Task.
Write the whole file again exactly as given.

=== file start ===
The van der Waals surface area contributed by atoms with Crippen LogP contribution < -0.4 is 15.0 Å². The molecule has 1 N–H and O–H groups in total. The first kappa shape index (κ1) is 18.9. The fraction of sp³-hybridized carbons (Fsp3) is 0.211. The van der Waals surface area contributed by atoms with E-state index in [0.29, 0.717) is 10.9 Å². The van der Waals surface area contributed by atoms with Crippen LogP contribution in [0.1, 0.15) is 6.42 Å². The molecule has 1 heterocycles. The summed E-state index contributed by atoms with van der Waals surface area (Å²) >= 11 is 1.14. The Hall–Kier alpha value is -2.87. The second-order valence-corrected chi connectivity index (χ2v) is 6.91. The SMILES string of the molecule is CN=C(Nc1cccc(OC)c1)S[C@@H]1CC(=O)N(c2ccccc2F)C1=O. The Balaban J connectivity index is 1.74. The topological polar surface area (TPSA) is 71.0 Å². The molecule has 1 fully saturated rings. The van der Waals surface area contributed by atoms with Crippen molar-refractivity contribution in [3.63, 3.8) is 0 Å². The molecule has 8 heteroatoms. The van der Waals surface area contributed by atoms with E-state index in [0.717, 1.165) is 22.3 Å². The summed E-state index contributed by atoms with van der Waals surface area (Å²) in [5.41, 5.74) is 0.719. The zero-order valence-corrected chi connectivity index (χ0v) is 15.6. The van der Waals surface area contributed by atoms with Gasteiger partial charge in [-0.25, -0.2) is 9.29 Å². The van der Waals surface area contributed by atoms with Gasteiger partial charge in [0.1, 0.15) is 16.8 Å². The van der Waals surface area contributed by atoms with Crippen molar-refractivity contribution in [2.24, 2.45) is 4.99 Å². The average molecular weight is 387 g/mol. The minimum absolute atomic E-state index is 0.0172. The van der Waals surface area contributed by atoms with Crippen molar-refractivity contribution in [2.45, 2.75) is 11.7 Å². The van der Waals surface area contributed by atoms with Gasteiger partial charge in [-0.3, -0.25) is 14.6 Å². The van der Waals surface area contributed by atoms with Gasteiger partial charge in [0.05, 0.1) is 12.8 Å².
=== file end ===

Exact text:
The van der Waals surface area contributed by atoms with Crippen LogP contribution < -0.4 is 15.0 Å². The molecule has 1 N–H and O–H groups in total. The first kappa shape index (κ1) is 18.9. The fraction of sp³-hybridized carbons (Fsp3) is 0.211. The van der Waals surface area contributed by atoms with E-state index in [0.29, 0.717) is 10.9 Å². The van der Waals surface area contributed by atoms with Crippen LogP contribution in [0.1, 0.15) is 6.42 Å². The molecule has 1 heterocycles. The summed E-state index contributed by atoms with van der Waals surface area (Å²) >= 11 is 1.14. The Hall–Kier alpha value is -2.87. The second-order valence-corrected chi connectivity index (χ2v) is 6.91. The SMILES string of the molecule is CN=C(Nc1cccc(OC)c1)S[C@@H]1CC(=O)N(c2ccccc2F)C1=O. The Balaban J connectivity index is 1.74. The topological polar surface area (TPSA) is 71.0 Å². The molecule has 1 fully saturated rings. The van der Waals surface area contributed by atoms with Crippen molar-refractivity contribution in [3.63, 3.8) is 0 Å². The molecule has 8 heteroatoms. The van der Waals surface area contributed by atoms with E-state index in [0.717, 1.165) is 22.3 Å². The summed E-state index contributed by atoms with van der Waals surface area (Å²) in [5.41, 5.74) is 0.719. The zero-order valence-corrected chi connectivity index (χ0v) is 15.6. The van der Waals surface area contributed by atoms with Gasteiger partial charge in [-0.25, -0.2) is 9.29 Å². The van der Waals surface area contributed by atoms with Gasteiger partial charge in [0.1, 0.15) is 16.8 Å². The van der Waals surface area contributed by atoms with Crippen molar-refractivity contribution in [2.24, 2.45) is 4.99 Å². The average molecular weight is 387 g/mol. The minimum absolute atomic E-state index is 0.0172. The van der Waals surface area contributed by atoms with Crippen molar-refractivity contribution in [2.45, 2.75) is 11.7 Å². The van der Waals surface area contributed by atoms with Gasteiger partial charge in [-0.3, -0.25) is 14.6 Å². The van der Waals surface area contributed by atoms with Gasteiger partial charge in [0.05, 0.1) is 12.8 Å².